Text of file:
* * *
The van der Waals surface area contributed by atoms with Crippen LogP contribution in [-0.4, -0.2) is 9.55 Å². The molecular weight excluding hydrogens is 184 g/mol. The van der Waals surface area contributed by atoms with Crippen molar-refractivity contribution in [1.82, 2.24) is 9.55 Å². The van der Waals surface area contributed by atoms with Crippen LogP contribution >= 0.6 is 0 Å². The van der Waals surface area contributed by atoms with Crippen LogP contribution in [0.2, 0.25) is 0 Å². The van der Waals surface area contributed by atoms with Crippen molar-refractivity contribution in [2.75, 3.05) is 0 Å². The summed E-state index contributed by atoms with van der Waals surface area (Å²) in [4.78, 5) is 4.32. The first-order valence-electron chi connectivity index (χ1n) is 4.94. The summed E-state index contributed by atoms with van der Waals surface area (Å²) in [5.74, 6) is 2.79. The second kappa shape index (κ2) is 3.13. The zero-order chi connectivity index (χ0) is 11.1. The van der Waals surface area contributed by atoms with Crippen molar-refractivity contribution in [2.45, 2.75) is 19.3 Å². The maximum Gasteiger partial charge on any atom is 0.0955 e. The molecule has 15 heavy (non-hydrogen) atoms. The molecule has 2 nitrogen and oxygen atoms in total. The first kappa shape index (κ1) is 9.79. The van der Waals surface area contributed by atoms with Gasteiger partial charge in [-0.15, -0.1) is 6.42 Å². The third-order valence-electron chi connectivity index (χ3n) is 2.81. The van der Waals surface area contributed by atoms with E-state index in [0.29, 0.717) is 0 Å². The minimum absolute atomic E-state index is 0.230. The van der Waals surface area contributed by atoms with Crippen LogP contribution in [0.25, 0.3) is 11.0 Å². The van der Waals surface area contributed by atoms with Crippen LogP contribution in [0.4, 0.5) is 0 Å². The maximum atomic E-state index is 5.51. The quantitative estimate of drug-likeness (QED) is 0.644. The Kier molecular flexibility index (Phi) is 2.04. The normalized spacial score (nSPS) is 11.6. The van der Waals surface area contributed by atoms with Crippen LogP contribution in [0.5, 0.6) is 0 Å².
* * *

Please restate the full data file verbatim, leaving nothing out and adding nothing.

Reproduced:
The van der Waals surface area contributed by atoms with Crippen LogP contribution in [-0.4, -0.2) is 9.55 Å². The molecular weight excluding hydrogens is 184 g/mol. The van der Waals surface area contributed by atoms with Crippen molar-refractivity contribution in [1.82, 2.24) is 9.55 Å². The van der Waals surface area contributed by atoms with Crippen LogP contribution >= 0.6 is 0 Å². The van der Waals surface area contributed by atoms with Crippen LogP contribution in [0.2, 0.25) is 0 Å². The van der Waals surface area contributed by atoms with Crippen molar-refractivity contribution in [2.75, 3.05) is 0 Å². The summed E-state index contributed by atoms with van der Waals surface area (Å²) in [4.78, 5) is 4.32. The first-order valence-electron chi connectivity index (χ1n) is 4.94. The summed E-state index contributed by atoms with van der Waals surface area (Å²) in [5.74, 6) is 2.79. The second kappa shape index (κ2) is 3.13. The zero-order chi connectivity index (χ0) is 11.1. The van der Waals surface area contributed by atoms with Crippen molar-refractivity contribution in [2.45, 2.75) is 19.3 Å². The maximum Gasteiger partial charge on any atom is 0.0955 e. The molecule has 15 heavy (non-hydrogen) atoms. The molecule has 2 nitrogen and oxygen atoms in total. The first kappa shape index (κ1) is 9.79. The van der Waals surface area contributed by atoms with Gasteiger partial charge in [-0.15, -0.1) is 6.42 Å². The third-order valence-electron chi connectivity index (χ3n) is 2.81. The van der Waals surface area contributed by atoms with E-state index in [0.29, 0.717) is 0 Å². The minimum absolute atomic E-state index is 0.230. The van der Waals surface area contributed by atoms with Crippen LogP contribution in [0.25, 0.3) is 11.0 Å². The van der Waals surface area contributed by atoms with Crippen LogP contribution in [0.4, 0.5) is 0 Å². The maximum atomic E-state index is 5.51. The quantitative estimate of drug-likeness (QED) is 0.644. The Kier molecular flexibility index (Phi) is 2.04. The normalized spacial score (nSPS) is 11.6. The van der Waals surface area contributed by atoms with Crippen LogP contribution in [0.5, 0.6) is 0 Å².